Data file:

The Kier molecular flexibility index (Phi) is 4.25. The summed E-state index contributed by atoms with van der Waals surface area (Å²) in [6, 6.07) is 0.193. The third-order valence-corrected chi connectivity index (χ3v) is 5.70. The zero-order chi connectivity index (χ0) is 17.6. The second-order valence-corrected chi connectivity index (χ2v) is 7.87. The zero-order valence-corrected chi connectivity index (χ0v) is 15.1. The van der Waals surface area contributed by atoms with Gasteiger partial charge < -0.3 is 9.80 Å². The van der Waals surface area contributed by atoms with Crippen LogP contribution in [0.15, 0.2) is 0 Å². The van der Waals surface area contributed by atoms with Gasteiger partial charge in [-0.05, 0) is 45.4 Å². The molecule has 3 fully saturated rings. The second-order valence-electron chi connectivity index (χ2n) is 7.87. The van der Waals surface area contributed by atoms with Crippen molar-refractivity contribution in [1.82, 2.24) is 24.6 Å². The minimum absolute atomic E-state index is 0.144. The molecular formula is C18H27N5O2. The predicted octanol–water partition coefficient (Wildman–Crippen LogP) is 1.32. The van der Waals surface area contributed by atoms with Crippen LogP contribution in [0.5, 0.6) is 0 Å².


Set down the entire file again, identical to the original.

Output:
The Kier molecular flexibility index (Phi) is 4.25. The summed E-state index contributed by atoms with van der Waals surface area (Å²) in [6, 6.07) is 0.193. The third-order valence-corrected chi connectivity index (χ3v) is 5.70. The zero-order chi connectivity index (χ0) is 17.6. The second-order valence-corrected chi connectivity index (χ2v) is 7.87. The zero-order valence-corrected chi connectivity index (χ0v) is 15.1. The van der Waals surface area contributed by atoms with Gasteiger partial charge < -0.3 is 9.80 Å². The van der Waals surface area contributed by atoms with Crippen LogP contribution in [0.15, 0.2) is 0 Å². The van der Waals surface area contributed by atoms with Gasteiger partial charge in [-0.05, 0) is 45.4 Å². The molecule has 3 fully saturated rings. The second-order valence-electron chi connectivity index (χ2n) is 7.87. The van der Waals surface area contributed by atoms with Crippen molar-refractivity contribution in [1.82, 2.24) is 24.6 Å². The minimum absolute atomic E-state index is 0.144. The molecular formula is C18H27N5O2. The predicted octanol–water partition coefficient (Wildman–Crippen LogP) is 1.32. The van der Waals surface area contributed by atoms with Crippen LogP contribution in [0.5, 0.6) is 0 Å².